Searching for paradise through photographs of everything.

“Today everything exists to end in a photograph,” wrote Susan Sontag in her 1977 book, On Photography. Now, almost forty years later, Sontag’s observation has expanded to monumental proportions; not only does everything exist to end in a photograph, today everyone exists to be a photographer. Many people experience the world through digital screens, uploading their images to the ever-expanding archives of typologies: friends, food, cats, snakes wearing hats. In addition to recording the minutia of contemporary life, the act of making a photograph can function as a way to understand the world. This experience varies widely depending on what kind of apparatus you use, be it camera phone, large format, film, or digital. When artist Bernardita Morello switched from using medium format to a 35mm camera, she was seeking spontaneity and thinking about paradise.

For those who have never used a medium or large format camera, it is a very different operation than using 35mm or smaller formats. Because of their size and weight, medium and large format cameras usually require a tripod, which often delivers more formally composed images. Conversely, a 35mm camera can act as an extension of the photographer’s body. In her most recent project, edén, Morello strove to act instinctually and to be absolutely free—to make every photograph she wanted without being hindered by equipment or personal diffidence. The resulting images demonstrate a sense of newfound curiosity: “Everything surprises me every time, now I know that photography helps me to understand better what happens in me,” explained Morello. The spirit of experimentation and discovery extends to the various formats through which she presents edén: the individual images, her website, and as a book soon to be published with the help of the Fiebre Dummy Award. Each iteration presents the series in a unique sequence and elicits different modes of engagement. The web version, which, though the use of simple animation, breaks free of the stale image slideshow or scroll so commonly used for online photography websites. Instead, Morello playfully offers viewers the opportunity to discover the work in a novel way. The fluidity with which she moves between different formats echoes the sensibility that drives Morello to capture the world in photographs. “The images of edén are the result of a constant internal struggle between reality and illusion. Edén is the continuation of the search for my inner truth and an attempt to accept my own worldview, where everything is.”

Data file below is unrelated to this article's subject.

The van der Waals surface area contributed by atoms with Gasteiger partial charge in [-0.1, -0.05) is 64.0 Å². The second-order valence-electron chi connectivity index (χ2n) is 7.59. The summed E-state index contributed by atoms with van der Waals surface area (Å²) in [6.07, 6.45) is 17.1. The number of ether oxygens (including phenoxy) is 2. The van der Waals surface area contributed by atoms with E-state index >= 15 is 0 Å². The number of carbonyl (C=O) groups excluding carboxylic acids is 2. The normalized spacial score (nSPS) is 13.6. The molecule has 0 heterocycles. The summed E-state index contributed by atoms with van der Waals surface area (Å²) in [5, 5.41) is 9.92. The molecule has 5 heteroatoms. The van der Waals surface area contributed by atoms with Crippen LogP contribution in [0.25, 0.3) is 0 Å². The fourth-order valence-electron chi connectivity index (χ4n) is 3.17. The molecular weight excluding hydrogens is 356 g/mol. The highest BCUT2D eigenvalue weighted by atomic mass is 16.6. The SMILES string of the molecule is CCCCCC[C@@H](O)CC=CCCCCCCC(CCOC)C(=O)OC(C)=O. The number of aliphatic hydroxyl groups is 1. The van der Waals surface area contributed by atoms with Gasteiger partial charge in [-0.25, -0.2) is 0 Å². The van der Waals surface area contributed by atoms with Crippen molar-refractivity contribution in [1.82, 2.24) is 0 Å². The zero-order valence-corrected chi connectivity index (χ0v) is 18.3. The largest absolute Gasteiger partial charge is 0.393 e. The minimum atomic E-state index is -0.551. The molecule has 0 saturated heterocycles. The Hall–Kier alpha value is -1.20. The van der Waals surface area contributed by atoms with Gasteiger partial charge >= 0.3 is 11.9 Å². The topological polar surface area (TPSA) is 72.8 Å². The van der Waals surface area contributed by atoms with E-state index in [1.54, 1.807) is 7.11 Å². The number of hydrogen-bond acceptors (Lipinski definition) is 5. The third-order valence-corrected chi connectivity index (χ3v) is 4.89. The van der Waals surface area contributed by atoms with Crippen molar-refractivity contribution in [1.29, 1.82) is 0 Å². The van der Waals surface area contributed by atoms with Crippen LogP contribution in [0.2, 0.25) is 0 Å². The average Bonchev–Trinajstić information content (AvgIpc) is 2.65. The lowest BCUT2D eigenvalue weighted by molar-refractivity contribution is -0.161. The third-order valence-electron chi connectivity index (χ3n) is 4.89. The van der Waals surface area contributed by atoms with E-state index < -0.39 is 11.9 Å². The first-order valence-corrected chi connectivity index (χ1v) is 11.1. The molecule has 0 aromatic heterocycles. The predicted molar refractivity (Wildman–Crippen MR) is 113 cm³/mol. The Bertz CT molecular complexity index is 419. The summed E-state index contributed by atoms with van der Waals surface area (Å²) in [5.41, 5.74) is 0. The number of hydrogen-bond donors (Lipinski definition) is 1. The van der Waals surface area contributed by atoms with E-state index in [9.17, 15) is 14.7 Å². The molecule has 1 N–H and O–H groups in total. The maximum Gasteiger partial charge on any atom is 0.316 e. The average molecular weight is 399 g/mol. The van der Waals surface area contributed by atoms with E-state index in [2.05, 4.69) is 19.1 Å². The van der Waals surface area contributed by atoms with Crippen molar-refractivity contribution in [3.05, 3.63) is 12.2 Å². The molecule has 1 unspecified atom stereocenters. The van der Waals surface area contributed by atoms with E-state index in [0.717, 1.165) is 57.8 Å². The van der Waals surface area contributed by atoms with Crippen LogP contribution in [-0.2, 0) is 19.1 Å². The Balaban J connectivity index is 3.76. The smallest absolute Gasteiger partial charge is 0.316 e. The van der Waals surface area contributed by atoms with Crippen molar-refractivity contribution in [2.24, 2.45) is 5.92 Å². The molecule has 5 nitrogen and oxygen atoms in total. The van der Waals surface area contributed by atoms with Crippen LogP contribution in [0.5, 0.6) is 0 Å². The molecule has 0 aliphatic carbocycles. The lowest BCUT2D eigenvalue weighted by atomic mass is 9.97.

—Amelia Rina, Arts Editor



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